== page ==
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Opinions on my conversation with DP please, re job quotas(135 Posts)
OK, Im feeling a bit upset tonight following a 'lively' discussion with DP earlier about job quotas. He commented on a newspaper article and he said 'Im sick of this PC rubbish, trying to get women and black people jobs just for the sake of quotas. If theyre any good theyll get the job on merit.'
Now, I happen to agree with quotas as without them, I dont see how minorities are ever going to achieve equality of opportunity. His response? Life is tough! I mentioned white male privilage and the wider argument but he just raised his voice and refused to see that things need to change. I think Im just disappointed in him and have a sneaking suspicion that he's not the man I thought he was. <looks eagerly for support>
Slug that's a really good website (if a little depressing in its accuracy).
Some good cartoons there. I like the LGBT ones. Depressingly accurate.
Equal Ops is all about making sure that the playing field is level for all and changing that is illegal unless certain prescribed conditions are satisfied.
Actually it isn't, and changing it is not illegal.
You don't have to consciously tell yourself that to believe it Radagast.
That's the joy of privilege. You don't have to be aware that you've got it. And when someone from a non-privileged group points it out to you, you can tell them they have a chip on their shoulder.
this is one of my fave cartoons
It's about white privilege but you can equally apply it to male privilege.
I think a lot of people here should rein in their middle class privilege, the issue always is about a tiny amount of jobs at the top. WHy are not talking about the jobs lower down the career tree that seem to be filled by women? I have noticed particularly with politicians that they are so wrapped up in themselves that they do nothing for women. Look at the behaviour of Rachel Reeves who got parachuted into a safe Labour sit and just seems to go through the motions.
She has no grasp of the reality of her constituents and the difficulties families face. Rather than pulling other women up her attitude stinks of keeping the masses down. Notice that no one here is campaigning for the women working in cleaning or catering. After all they are just working class so feminism can ignore them? Rather than a top down approach I think it would have much more impact if it was driven from the grass roots up.
he doesnt think all black people are lazy, just the ones he works with (about eight)!
That speaks volumes about him in my opinion. But no I dont think bloody quotas are the way to go. I disagree with them intensely for a variety of reasons. I don't actually think there is such a true thing as positive discrimination. To me it is all just discrimination on one front or another.
WTF are you talking about?
Loads of feminists are engaged in loads of different campaigns.
72% of government cuts fall on women - mostly working class women.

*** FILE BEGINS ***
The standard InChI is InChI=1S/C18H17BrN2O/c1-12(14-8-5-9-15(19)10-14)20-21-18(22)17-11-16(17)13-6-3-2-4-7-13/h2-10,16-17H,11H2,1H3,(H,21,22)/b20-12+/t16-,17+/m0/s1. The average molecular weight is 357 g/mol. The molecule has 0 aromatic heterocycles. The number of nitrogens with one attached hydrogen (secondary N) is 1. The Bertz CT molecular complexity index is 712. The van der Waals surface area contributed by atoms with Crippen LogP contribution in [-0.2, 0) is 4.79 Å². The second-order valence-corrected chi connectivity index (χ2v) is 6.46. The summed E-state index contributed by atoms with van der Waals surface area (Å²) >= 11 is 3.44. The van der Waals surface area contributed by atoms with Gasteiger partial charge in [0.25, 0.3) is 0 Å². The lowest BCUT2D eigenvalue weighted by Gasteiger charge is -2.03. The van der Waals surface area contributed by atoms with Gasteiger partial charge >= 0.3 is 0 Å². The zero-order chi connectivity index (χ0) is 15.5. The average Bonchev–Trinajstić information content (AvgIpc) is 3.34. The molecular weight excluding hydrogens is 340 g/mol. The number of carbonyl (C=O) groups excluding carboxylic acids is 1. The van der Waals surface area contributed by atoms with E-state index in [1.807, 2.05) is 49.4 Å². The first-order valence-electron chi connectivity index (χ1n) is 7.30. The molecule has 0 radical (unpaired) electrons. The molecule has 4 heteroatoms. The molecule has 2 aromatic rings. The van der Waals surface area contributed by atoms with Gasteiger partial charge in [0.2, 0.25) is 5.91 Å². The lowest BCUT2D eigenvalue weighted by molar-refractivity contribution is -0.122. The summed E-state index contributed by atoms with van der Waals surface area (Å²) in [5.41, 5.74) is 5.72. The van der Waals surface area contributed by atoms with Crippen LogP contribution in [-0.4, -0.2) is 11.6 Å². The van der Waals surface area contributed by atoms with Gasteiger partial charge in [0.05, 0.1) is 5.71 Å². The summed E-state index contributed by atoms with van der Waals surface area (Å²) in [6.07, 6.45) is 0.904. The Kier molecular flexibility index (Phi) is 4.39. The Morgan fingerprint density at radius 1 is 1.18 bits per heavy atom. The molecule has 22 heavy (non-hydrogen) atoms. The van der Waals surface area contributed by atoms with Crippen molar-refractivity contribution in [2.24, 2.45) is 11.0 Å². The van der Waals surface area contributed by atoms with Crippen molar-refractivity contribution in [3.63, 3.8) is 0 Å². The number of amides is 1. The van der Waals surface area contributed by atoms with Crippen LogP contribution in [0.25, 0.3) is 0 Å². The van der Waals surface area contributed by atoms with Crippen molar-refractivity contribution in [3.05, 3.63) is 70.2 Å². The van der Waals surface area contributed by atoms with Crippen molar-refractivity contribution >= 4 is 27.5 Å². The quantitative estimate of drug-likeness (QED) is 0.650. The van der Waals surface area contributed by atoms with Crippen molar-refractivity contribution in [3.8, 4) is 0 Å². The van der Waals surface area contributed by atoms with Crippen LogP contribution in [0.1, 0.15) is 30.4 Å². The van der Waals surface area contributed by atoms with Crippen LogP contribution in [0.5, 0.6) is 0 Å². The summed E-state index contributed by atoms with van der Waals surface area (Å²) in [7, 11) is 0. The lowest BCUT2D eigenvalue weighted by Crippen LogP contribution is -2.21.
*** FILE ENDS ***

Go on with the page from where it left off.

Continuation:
Assuming that because feminists here are articulate and well-informed, they can't possibly be working class or poor, must be one of the most snobby attitudes there is.
Sorry cross posted with KoPo
Also, I am not friends with Rachel Reeves. I have never made her acquaintance.
It sounds to me that your DH doesn't see it because he hasn't experienced it. But ask him how he would explain the current imbalance in the type of jobs that men and women take on. I mean something must be going on....
You either believe that this gender imbalance exists because men and women are made for different roles or you believe that something skew-wiff is going on in the birth-to-adult pathway.
And if you believe in the latter the next logical step is to ask yourself what is it that happens to make things so different and how can we make things more even, whether that be with quotas or through changing things from the ground up.
And if none of this bothers him at all, then he's lacking somewhat in empathy! And I'm sorry about that!
If someone else tells me that because I'm a feminist I must be middle class I'm gonna scream!!
Yes, the OP's DP seems to have a touch of the Godfrey Blooms about him - believing that jobs are doled out strictly on the basis of who's best at finding the mustard in the pantry.
if they're any good they'll get the job on merit
Erm, no, not necessarily. In a world where four equally qualified candidates apply for a job, the employer (who is likely to be male and white) is likely to pick the one that most resembles them (male and white).
In a world where four equally qualified candidates apply for a job, the employer (who is likely to be male and white) is likely to pick the one that most resembles them (male and white)
i think it's more than that - i think we all internalise "expectations". so, a man and a woman in scrubs walk into a room and you know one is a doctor and one is a nurse - most people will assume the man is the doctor. i've experienced sexism in my work from other women because most people doing my job are men and are (significantly) older than me. it's not deliberate, but just a reaction to how you expect things to be, and the disconnect obviously jars sometimes.